1999 8 5 4:54:44 PM MVC-FD91

Digital Mavica images

4 mavica images


MVC-001X.JPG 1999 8 5 4:34:46 PM ****
Back in Whitehorse, Yukon, I'm taking an extra day to relax before my big trip to Inuvik at the end of the world. Of course, I'm not sure if you would call three hours of running after the disk relaxing, but I do.
This photo taken at the fish ladder, showing a 30 inch sucker carp hanging around the place where they mannually net the Chinnok Salmon that make it here after their 1,600 mile trip from the Bearing sea, and lift them up over the wall after they check them out. The first salmon showed up yesterday and they were all excited about it, but I missed it. Anywhere from 500 to 5,000 are expected over the next few days. See info below.


MVC-002X.JPG 1999 8 5 4:47:48 PM ****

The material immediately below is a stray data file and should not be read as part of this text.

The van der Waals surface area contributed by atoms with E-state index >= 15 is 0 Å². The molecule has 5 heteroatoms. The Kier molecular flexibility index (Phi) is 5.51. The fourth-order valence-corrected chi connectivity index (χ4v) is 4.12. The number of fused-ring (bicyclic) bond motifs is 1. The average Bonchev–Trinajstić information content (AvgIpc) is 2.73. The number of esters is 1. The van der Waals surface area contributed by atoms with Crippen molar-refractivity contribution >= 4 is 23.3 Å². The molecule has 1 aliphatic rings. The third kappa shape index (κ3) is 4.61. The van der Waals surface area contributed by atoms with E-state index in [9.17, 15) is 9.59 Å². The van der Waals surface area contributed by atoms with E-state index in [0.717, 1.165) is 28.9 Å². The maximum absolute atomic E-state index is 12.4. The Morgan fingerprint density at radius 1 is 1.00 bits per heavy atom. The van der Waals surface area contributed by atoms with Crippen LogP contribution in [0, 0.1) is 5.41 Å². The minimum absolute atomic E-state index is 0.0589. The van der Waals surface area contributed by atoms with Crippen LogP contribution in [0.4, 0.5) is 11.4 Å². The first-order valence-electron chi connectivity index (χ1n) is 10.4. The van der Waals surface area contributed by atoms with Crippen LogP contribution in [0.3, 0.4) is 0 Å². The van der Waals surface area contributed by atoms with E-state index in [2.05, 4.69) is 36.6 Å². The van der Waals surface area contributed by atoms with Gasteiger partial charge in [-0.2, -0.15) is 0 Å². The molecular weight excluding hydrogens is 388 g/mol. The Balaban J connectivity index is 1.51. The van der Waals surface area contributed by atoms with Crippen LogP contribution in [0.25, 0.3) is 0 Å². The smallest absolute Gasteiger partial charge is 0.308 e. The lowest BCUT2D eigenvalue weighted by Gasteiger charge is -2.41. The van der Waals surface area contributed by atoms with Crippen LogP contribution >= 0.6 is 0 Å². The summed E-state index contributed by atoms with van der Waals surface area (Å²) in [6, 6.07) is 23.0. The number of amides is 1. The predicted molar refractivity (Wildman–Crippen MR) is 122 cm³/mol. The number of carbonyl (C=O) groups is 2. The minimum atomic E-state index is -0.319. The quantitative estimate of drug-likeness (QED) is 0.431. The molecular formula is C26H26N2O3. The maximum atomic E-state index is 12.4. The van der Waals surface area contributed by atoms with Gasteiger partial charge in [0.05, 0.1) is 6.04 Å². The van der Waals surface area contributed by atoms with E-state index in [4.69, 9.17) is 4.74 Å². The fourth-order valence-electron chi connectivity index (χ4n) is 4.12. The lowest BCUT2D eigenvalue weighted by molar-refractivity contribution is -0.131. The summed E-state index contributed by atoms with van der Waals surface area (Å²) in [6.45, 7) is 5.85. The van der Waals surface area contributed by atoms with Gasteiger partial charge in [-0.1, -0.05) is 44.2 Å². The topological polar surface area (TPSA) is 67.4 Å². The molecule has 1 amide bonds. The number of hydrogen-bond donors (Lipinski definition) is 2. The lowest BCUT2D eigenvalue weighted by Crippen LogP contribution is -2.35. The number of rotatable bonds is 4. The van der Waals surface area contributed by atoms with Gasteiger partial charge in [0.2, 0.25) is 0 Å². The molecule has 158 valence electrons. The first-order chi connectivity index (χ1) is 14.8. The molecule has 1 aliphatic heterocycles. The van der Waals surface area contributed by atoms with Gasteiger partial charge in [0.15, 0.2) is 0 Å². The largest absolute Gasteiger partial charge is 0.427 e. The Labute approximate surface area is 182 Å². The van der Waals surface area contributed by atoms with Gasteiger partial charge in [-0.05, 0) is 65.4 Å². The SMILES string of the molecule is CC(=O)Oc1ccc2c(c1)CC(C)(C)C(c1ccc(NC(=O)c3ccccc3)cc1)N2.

This is the fish ladder and the Yukon river. The salmon are pooling here and I could see them swimming around in the water.


MVC-006X.JPG 1999 8 5 4:53:38 PM *
Some info on the fish ladder.
The salmon life cycle is as follows:
In the fall, adult salmon swim about 1,600 miles up the Yukon river from the Bearing sea to the fish ladder in Whitehorse, get past it, and spawn in the gravel beds about another hundred miles upstream. They die after that. They don't eat anything once they hit fresh water, so they are swimming 1,600 miles agains the strong currents only on the fat they have stored in their bodies.
The eggs live until the next spring and hatch. They hang around this place for another year or two, then turn into FRYS which are about 4 inches long, and start the long journey downstream, and make it to the ocean.
They live 4 to 6 years in the ocean, and migrate thousands of miles from the Yukon river inlet.
In the fall of their 4th, 5th, or 6th year in the ocean, they somehow find their way back to THE SAME EXACT SPOT WHERE THEIR PARENTS SPAWNED THEM! Amazing. The say they do it by smell.


MVC-007X.JPG 1999 8 5 4:54:44 PM ***
Damn just upstream from the fish ladder.